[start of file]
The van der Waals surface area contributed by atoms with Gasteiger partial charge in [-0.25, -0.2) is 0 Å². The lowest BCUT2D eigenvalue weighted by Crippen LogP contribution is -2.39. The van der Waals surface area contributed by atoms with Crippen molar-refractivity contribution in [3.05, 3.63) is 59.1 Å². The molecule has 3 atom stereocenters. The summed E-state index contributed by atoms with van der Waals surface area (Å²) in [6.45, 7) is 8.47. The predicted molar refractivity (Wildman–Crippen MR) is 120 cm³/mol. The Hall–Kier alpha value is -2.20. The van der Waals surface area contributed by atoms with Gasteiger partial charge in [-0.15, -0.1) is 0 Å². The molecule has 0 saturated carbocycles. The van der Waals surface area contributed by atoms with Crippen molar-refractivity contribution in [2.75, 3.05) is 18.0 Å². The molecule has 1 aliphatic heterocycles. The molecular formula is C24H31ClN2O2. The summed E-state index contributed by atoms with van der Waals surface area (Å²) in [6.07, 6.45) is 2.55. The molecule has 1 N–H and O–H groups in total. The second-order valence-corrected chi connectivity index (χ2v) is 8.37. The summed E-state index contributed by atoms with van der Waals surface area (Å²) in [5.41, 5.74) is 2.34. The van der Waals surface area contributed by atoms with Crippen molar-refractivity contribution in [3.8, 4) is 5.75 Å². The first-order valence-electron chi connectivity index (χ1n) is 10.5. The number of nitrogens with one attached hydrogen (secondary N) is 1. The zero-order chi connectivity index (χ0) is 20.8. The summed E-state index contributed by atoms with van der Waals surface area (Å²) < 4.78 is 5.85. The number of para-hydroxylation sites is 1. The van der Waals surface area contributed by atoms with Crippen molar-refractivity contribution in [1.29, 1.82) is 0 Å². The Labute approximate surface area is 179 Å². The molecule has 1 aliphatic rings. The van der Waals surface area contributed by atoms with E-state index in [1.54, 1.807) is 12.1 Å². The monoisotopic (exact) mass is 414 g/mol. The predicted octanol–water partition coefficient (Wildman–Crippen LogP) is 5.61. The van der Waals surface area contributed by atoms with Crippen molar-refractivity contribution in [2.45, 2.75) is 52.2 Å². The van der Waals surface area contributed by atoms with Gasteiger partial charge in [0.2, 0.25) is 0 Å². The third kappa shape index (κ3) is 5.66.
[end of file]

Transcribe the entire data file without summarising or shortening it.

The van der Waals surface area contributed by atoms with Gasteiger partial charge in [-0.25, -0.2) is 0 Å². The lowest BCUT2D eigenvalue weighted by Crippen LogP contribution is -2.39. The van der Waals surface area contributed by atoms with Crippen molar-refractivity contribution in [3.05, 3.63) is 59.1 Å². The molecule has 3 atom stereocenters. The summed E-state index contributed by atoms with van der Waals surface area (Å²) in [6.45, 7) is 8.47. The predicted molar refractivity (Wildman–Crippen MR) is 120 cm³/mol. The Hall–Kier alpha value is -2.20. The van der Waals surface area contributed by atoms with Gasteiger partial charge in [-0.15, -0.1) is 0 Å². The molecule has 0 saturated carbocycles. The van der Waals surface area contributed by atoms with Crippen molar-refractivity contribution in [2.75, 3.05) is 18.0 Å². The molecule has 1 aliphatic heterocycles. The molecular formula is C24H31ClN2O2. The summed E-state index contributed by atoms with van der Waals surface area (Å²) in [6.07, 6.45) is 2.55. The molecule has 1 N–H and O–H groups in total. The second-order valence-corrected chi connectivity index (χ2v) is 8.37. The summed E-state index contributed by atoms with van der Waals surface area (Å²) in [5.41, 5.74) is 2.34. The van der Waals surface area contributed by atoms with Crippen molar-refractivity contribution in [3.8, 4) is 5.75 Å². The first-order valence-electron chi connectivity index (χ1n) is 10.5. The number of nitrogens with one attached hydrogen (secondary N) is 1. The zero-order chi connectivity index (χ0) is 20.8. The summed E-state index contributed by atoms with van der Waals surface area (Å²) < 4.78 is 5.85. The number of para-hydroxylation sites is 1. The van der Waals surface area contributed by atoms with Crippen molar-refractivity contribution in [1.29, 1.82) is 0 Å². The Labute approximate surface area is 179 Å². The molecule has 1 aliphatic rings. The van der Waals surface area contributed by atoms with E-state index in [1.54, 1.807) is 12.1 Å². The monoisotopic (exact) mass is 414 g/mol. The predicted octanol–water partition coefficient (Wildman–Crippen LogP) is 5.61. The van der Waals surface area contributed by atoms with Crippen molar-refractivity contribution in [2.45, 2.75) is 52.2 Å². The van der Waals surface area contributed by atoms with Gasteiger partial charge in [0.2, 0.25) is 0 Å². The third kappa shape index (κ3) is 5.66.